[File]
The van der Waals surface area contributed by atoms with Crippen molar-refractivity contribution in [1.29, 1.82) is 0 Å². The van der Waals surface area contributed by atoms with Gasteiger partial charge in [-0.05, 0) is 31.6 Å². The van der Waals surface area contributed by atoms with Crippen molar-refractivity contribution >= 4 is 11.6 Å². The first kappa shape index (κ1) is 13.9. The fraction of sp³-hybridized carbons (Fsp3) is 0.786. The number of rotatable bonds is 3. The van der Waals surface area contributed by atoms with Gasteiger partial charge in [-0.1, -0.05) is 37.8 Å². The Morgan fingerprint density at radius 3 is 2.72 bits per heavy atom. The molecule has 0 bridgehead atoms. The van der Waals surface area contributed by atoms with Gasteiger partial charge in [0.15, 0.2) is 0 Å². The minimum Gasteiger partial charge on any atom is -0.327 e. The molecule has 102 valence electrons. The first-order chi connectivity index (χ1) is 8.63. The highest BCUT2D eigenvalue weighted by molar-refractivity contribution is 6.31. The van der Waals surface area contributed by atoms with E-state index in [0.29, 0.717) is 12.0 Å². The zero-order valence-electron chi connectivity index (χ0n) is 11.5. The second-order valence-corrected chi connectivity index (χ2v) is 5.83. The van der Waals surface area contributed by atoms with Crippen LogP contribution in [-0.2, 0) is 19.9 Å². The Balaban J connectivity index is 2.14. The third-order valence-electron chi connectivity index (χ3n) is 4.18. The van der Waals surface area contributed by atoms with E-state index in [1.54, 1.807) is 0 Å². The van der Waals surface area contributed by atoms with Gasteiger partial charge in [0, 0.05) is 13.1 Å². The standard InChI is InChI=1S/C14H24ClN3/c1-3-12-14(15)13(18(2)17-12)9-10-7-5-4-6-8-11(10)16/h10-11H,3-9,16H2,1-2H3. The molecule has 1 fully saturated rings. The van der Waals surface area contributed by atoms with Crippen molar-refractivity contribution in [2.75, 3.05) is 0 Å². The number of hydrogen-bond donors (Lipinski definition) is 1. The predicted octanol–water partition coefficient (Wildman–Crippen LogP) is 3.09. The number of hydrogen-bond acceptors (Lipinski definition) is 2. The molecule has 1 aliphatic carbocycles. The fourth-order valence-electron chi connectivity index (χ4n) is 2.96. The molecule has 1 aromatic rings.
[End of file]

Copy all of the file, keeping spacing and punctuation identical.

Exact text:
The van der Waals surface area contributed by atoms with Crippen molar-refractivity contribution in [1.29, 1.82) is 0 Å². The van der Waals surface area contributed by atoms with Gasteiger partial charge in [-0.05, 0) is 31.6 Å². The van der Waals surface area contributed by atoms with Crippen molar-refractivity contribution >= 4 is 11.6 Å². The first kappa shape index (κ1) is 13.9. The fraction of sp³-hybridized carbons (Fsp3) is 0.786. The number of rotatable bonds is 3. The van der Waals surface area contributed by atoms with Gasteiger partial charge in [-0.1, -0.05) is 37.8 Å². The Morgan fingerprint density at radius 3 is 2.72 bits per heavy atom. The molecule has 0 bridgehead atoms. The van der Waals surface area contributed by atoms with Gasteiger partial charge in [0.15, 0.2) is 0 Å². The minimum Gasteiger partial charge on any atom is -0.327 e. The molecule has 102 valence electrons. The first-order chi connectivity index (χ1) is 8.63. The highest BCUT2D eigenvalue weighted by molar-refractivity contribution is 6.31. The van der Waals surface area contributed by atoms with E-state index in [0.29, 0.717) is 12.0 Å². The zero-order valence-electron chi connectivity index (χ0n) is 11.5. The second-order valence-corrected chi connectivity index (χ2v) is 5.83. The van der Waals surface area contributed by atoms with Crippen LogP contribution in [-0.2, 0) is 19.9 Å². The Balaban J connectivity index is 2.14. The third-order valence-electron chi connectivity index (χ3n) is 4.18. The van der Waals surface area contributed by atoms with E-state index in [1.54, 1.807) is 0 Å². The van der Waals surface area contributed by atoms with Gasteiger partial charge in [0, 0.05) is 13.1 Å². The standard InChI is InChI=1S/C14H24ClN3/c1-3-12-14(15)13(18(2)17-12)9-10-7-5-4-6-8-11(10)16/h10-11H,3-9,16H2,1-2H3. The molecule has 1 fully saturated rings. The van der Waals surface area contributed by atoms with Crippen molar-refractivity contribution in [2.75, 3.05) is 0 Å². The number of hydrogen-bond donors (Lipinski definition) is 1. The predicted octanol–water partition coefficient (Wildman–Crippen LogP) is 3.09. The number of hydrogen-bond acceptors (Lipinski definition) is 2. The molecule has 1 aliphatic carbocycles. The fourth-order valence-electron chi connectivity index (χ4n) is 2.96. The molecule has 1 aromatic rings.